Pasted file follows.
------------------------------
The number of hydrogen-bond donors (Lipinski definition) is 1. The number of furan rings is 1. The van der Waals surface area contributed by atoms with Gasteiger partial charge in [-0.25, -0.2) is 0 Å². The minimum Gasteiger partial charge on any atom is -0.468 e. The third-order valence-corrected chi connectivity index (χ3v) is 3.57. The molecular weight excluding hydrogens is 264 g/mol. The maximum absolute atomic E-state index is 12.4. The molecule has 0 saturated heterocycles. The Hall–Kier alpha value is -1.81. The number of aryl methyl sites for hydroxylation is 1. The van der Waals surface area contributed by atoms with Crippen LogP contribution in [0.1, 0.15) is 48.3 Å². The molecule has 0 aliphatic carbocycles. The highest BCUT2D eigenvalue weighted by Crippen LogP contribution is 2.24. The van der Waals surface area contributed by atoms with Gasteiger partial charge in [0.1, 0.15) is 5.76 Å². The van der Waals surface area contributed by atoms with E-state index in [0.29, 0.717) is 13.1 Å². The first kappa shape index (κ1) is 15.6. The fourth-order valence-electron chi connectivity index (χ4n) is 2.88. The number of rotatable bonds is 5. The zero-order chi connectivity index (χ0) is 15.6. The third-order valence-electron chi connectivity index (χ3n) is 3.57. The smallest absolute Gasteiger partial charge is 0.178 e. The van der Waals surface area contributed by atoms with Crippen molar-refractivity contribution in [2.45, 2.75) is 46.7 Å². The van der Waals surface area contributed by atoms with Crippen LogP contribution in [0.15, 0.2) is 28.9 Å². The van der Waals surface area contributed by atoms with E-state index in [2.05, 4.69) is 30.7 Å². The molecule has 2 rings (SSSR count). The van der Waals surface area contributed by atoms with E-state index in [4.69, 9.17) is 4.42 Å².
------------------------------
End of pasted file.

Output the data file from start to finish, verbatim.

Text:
The number of hydrogen-bond donors (Lipinski definition) is 1. The number of furan rings is 1. The van der Waals surface area contributed by atoms with Gasteiger partial charge in [-0.25, -0.2) is 0 Å². The minimum Gasteiger partial charge on any atom is -0.468 e. The third-order valence-corrected chi connectivity index (χ3v) is 3.57. The molecular weight excluding hydrogens is 264 g/mol. The maximum absolute atomic E-state index is 12.4. The molecule has 0 saturated heterocycles. The Hall–Kier alpha value is -1.81. The number of aryl methyl sites for hydroxylation is 1. The van der Waals surface area contributed by atoms with Crippen LogP contribution in [0.1, 0.15) is 48.3 Å². The molecule has 0 aliphatic carbocycles. The highest BCUT2D eigenvalue weighted by Crippen LogP contribution is 2.24. The van der Waals surface area contributed by atoms with Gasteiger partial charge in [0.1, 0.15) is 5.76 Å². The van der Waals surface area contributed by atoms with E-state index in [0.29, 0.717) is 13.1 Å². The first kappa shape index (κ1) is 15.6. The fourth-order valence-electron chi connectivity index (χ4n) is 2.88. The number of rotatable bonds is 5. The zero-order chi connectivity index (χ0) is 15.6. The third-order valence-electron chi connectivity index (χ3n) is 3.57. The smallest absolute Gasteiger partial charge is 0.178 e. The van der Waals surface area contributed by atoms with Crippen molar-refractivity contribution in [2.45, 2.75) is 46.7 Å². The van der Waals surface area contributed by atoms with Crippen LogP contribution in [0.15, 0.2) is 28.9 Å². The van der Waals surface area contributed by atoms with E-state index in [2.05, 4.69) is 30.7 Å². The molecule has 2 rings (SSSR count). The van der Waals surface area contributed by atoms with E-state index in [4.69, 9.17) is 4.42 Å².